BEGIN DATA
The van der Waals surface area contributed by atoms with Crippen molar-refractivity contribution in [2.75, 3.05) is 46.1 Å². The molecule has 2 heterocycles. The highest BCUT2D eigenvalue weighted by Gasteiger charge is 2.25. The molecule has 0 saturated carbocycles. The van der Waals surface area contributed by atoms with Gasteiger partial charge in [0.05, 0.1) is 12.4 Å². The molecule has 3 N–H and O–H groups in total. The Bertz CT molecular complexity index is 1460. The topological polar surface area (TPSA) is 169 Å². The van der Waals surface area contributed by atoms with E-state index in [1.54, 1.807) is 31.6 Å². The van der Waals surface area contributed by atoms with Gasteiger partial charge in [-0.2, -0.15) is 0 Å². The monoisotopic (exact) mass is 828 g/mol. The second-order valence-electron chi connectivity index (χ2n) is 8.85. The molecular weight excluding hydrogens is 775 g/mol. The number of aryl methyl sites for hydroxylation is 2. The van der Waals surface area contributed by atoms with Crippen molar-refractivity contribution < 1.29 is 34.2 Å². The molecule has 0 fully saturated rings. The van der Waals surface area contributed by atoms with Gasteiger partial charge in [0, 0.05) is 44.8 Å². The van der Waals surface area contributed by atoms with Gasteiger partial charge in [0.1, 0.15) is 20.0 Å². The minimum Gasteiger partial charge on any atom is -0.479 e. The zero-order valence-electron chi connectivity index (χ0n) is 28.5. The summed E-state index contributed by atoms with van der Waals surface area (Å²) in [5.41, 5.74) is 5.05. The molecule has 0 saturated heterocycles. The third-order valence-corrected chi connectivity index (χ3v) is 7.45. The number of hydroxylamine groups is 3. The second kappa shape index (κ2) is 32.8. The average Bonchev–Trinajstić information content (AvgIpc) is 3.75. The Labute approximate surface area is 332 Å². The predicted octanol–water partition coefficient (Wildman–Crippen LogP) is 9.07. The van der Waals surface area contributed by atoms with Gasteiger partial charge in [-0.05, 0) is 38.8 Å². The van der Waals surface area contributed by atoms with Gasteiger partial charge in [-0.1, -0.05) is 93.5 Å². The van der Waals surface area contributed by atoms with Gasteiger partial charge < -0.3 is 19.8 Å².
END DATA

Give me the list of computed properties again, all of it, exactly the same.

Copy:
The van der Waals surface area contributed by atoms with Crippen molar-refractivity contribution in [2.75, 3.05) is 46.1 Å². The molecule has 2 heterocycles. The highest BCUT2D eigenvalue weighted by Gasteiger charge is 2.25. The molecule has 0 saturated carbocycles. The van der Waals surface area contributed by atoms with Gasteiger partial charge in [0.05, 0.1) is 12.4 Å². The molecule has 3 N–H and O–H groups in total. The Bertz CT molecular complexity index is 1460. The topological polar surface area (TPSA) is 169 Å². The van der Waals surface area contributed by atoms with E-state index in [1.54, 1.807) is 31.6 Å². The van der Waals surface area contributed by atoms with Gasteiger partial charge in [-0.2, -0.15) is 0 Å². The monoisotopic (exact) mass is 828 g/mol. The second-order valence-electron chi connectivity index (χ2n) is 8.85. The molecular weight excluding hydrogens is 775 g/mol. The number of aryl methyl sites for hydroxylation is 2. The van der Waals surface area contributed by atoms with Crippen molar-refractivity contribution < 1.29 is 34.2 Å². The molecule has 0 fully saturated rings. The van der Waals surface area contributed by atoms with Gasteiger partial charge in [0, 0.05) is 44.8 Å². The van der Waals surface area contributed by atoms with Gasteiger partial charge in [0.1, 0.15) is 20.0 Å². The minimum Gasteiger partial charge on any atom is -0.479 e. The zero-order valence-electron chi connectivity index (χ0n) is 28.5. The summed E-state index contributed by atoms with van der Waals surface area (Å²) in [5.41, 5.74) is 5.05. The molecule has 0 saturated heterocycles. The third-order valence-corrected chi connectivity index (χ3v) is 7.45. The number of hydroxylamine groups is 3. The second kappa shape index (κ2) is 32.8. The average Bonchev–Trinajstić information content (AvgIpc) is 3.75. The Labute approximate surface area is 332 Å². The predicted octanol–water partition coefficient (Wildman–Crippen LogP) is 9.07. The van der Waals surface area contributed by atoms with Gasteiger partial charge in [-0.05, 0) is 38.8 Å². The van der Waals surface area contributed by atoms with Gasteiger partial charge in [-0.1, -0.05) is 93.5 Å². The van der Waals surface area contributed by atoms with Gasteiger partial charge < -0.3 is 19.8 Å².